Why we always want to eat what fattens us the most?

Why we always want to eat what fattens us the most?


The combination of carbohydrates such as sugar and fat causes a double response in our brain.

It’s as if the universe wants to put us to the test. The food that we find most difficult to renounce is frequently the one that is worst for our body.

If you are told you have to stop eating cucumber, spinach, carrots … The sacrifice does not seem so big. But and give up some fries or a sweet? There is something that makes them almost irresistible.

But, no, the fault is not yours. It is not because of lack of will or because of a genetic defect. The fault is that the food that we most want to eat is the one that most fattens the brain.

A research team from Yale University in the United States has studied how our brain responds to food and found that those that contain both carbohydrates and fats excessively activate their reward center.

Double pleasure

Dana Small, leader of the study published in the journal Metabolism Cell (Cell metabollism , in English ) recorded with his team of researchers at the brain activity of a group of volunteers who were shown pictures of food with a high carbohydrate content , others with a high fat content and other photographs of products that contained both.

Copyright of the GETTY IMAGES image
Image caption The volunteers were shown images of cheese but their brain response was not as high as with the donuts.

Then they were asked what food they would bid on more if they were submitted to an auction.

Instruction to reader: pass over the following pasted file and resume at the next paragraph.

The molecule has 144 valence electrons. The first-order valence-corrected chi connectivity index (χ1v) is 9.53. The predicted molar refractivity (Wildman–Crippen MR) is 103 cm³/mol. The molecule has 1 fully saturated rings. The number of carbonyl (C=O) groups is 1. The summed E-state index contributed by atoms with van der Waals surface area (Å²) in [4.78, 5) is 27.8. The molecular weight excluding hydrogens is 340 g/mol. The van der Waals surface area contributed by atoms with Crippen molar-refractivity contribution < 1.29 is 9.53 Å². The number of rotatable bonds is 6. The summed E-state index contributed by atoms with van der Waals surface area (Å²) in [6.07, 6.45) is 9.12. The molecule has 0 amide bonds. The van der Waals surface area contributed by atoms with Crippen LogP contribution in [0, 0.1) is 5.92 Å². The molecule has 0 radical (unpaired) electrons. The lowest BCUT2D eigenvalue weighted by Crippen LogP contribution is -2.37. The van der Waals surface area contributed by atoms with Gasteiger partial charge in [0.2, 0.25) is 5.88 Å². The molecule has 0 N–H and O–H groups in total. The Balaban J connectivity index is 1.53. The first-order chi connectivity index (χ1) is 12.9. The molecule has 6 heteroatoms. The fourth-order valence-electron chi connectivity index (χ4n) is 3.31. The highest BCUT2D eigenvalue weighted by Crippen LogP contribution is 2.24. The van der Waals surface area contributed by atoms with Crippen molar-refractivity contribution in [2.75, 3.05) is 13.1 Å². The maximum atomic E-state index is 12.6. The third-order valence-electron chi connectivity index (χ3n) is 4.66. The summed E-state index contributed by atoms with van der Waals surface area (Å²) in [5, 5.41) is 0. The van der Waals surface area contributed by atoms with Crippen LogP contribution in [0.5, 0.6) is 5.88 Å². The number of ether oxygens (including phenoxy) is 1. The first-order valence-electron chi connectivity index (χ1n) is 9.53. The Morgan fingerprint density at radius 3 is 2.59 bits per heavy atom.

Compared to products that contained only sugar or only carbohydrates, the team saw that foods with both components, such as donuts, generated much more activity in the striatum of the brain , a region involved in the production of dopamine , the neurotransmitter of pleasure.

In addition, they were also willing to pay more money for a food with sugar and carbohydrates.

Deceptions of modern food

Small believes that this may mean that the brain has different systems for evaluating fatty or high-carbohydrate foods. If both are activated at the same time, this induces the brain to produce more dopamine and thus obtain a greater sense of reward.

But that is an effect caused by the food we consume now. The researcher maintains that our ancestors were not faced with a double stimulus when their diet was based on animals and plants.

Illustration of the brain.
Copyright of the GETTY IMAGES image
Image caption The finding suggests that the brain has different systems for evaluating fatty or high-carbohydrate foods.

“Our brain is used to receiving a single signal but modern food is cheating the system.”

The finding coincides with studies in rodents that revealed that these mammals can regulate their calorie intake when given foods that contain only fats or carbohydrates, but overfeed and get fat when they eat foods that contain both components.


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